Inside, it's pretty practical, with some pretty garish seat trim striking the only alternative note. Access to the rear is good, via a low loading lip and the back seat folds 50:50. Around the cabin, the emphasis is on convenience. Everywhere there are gentle curves and soft, if rather dull, materials intended to 'convey a sense of composure and security'. If you can operate a parking meter, then you won't have any problems with the Justy's switchgear - it isn't much more complicated. Items of note include a large lockable glovebox on top of the fascia for oddments, remote control hatchback and fuel filler release levers and childproof locks on the rear doors. Plus there's a standard three-year/60,000-mile warranty.
What to Look For
Subaru doesn't excel in the J.D. Power/Top Gear customer satisfaction surveys without good reason. The cars are incredibly reliable, the dealer backup top notch and the three year/60,000 mile warranties are some of the most comprehensive around. A used Justy shouldn't be a problem unless it's apparent that it's been abused by subjecting it to off-road work. The little Subaru's ground clearance is minimal and anybody expecting to blaze a trail in the Justy will end up stuck. Worse, the car could be damaged, so have a good look at the exhaust, underbody, suspension and wheelarch liners if you suspect that the Justy you're looking at has attempted to follow a Land Rover somewhere muddy.
(approx based on a 1998 1.3) Certain items are reasonably cheap. A clutch assembly is in the region of £175, and brake pads are £50 a set. A radiator is an eminently reasonable £144, and a headlamp unit is cheaper than most major rivals at £150. As Saab specific items begin to appear, prices go up. A starter motor won't see change from £200, whilst an alternator represents the thick end of £400. Eye speed humps with suspicion, as an exhaust system, excluding catalytic converter, will be around £450.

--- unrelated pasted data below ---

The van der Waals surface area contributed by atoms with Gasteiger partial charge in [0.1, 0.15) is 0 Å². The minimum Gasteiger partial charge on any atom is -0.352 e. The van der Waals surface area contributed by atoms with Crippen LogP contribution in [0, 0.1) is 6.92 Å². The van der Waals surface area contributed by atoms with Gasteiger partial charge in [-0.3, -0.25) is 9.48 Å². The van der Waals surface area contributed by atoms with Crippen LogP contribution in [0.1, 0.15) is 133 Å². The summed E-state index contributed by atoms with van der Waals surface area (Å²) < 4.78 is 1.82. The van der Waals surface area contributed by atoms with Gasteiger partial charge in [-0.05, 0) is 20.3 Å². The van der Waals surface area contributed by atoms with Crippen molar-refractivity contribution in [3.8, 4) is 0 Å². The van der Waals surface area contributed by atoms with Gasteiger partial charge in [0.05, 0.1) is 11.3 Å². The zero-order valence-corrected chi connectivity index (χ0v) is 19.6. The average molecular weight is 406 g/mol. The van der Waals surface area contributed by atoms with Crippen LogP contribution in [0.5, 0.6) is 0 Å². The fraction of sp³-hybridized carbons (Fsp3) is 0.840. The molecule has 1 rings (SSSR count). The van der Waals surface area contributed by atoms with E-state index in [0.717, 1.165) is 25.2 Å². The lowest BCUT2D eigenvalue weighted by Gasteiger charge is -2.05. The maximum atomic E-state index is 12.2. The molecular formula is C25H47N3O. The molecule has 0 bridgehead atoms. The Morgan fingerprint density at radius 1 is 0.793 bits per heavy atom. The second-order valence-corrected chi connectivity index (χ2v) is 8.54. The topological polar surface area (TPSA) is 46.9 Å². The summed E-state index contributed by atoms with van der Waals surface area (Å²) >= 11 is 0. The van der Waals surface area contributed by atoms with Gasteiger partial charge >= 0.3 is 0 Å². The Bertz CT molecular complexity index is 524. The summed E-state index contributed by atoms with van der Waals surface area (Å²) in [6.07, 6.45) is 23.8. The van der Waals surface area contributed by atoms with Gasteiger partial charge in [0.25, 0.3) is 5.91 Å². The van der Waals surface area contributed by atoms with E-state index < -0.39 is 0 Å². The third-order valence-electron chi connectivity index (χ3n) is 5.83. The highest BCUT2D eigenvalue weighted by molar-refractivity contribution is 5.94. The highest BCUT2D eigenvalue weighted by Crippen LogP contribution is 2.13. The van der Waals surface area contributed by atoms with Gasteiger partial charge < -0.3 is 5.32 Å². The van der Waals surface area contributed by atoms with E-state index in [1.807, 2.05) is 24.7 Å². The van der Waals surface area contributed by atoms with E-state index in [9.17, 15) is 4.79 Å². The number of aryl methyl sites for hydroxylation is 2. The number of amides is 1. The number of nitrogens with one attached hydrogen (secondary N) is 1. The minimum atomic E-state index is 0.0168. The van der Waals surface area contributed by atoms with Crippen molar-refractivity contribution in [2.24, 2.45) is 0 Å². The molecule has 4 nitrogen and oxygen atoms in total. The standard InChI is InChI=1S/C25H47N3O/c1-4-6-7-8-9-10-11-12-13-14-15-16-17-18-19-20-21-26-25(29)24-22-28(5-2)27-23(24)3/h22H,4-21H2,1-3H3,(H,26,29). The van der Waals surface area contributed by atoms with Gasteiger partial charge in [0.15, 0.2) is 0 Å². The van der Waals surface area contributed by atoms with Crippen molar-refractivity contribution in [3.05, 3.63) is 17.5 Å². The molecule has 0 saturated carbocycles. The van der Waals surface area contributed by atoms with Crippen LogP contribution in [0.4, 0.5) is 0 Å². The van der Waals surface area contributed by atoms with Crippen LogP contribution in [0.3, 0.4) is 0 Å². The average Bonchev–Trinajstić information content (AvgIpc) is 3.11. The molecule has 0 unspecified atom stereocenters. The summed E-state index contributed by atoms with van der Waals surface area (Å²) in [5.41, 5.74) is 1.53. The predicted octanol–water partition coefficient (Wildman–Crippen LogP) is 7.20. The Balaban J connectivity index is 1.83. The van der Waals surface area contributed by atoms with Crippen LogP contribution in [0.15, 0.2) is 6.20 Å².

On the Road
Drive the Subaru Justy and the Suzuki Swift upon which it is based and on most occasions you'd be hard pushed to identify which was the four-wheel drive car. Under the bonnet lies a proven four-cylinder 68bhp fuel injected catalysed powerplant which gives good economy, if not neck-snapping performance. Nevertheless, the little car can comfortably keep up with the traffic flow, making it to sixty from rest in just under fourteen seconds on the way to a top speed of around 96mph.
Of far more importance are fuel economy figures that promise 33.2mpg on the urban cycle and 44.8mpg at a steady 56mph. Doubtless Subaru could have improved upon these still further by altering the gear ratios, but the design team's major priority was that the power should be delivered in a steady, progressive fashion so that the Justy never feels stressed.
The four-wheel drive system can only really be felt when accelerating hard from a standstill in the wet, and even then, the effect is transient. In short, it's just not needed on a vehicle as modestly powered as the Justy.
The Subaru Justy is reasonably well-built, cheap and certainly different. If you like the Subaru brand and appreciate the excellent dealer back up, then the Justy might well appeal, but there are plenty of other superminis out there that offer a broader range of abilities.
Subaru Justy (1996 - 2002) review by ANDY ENRIGHT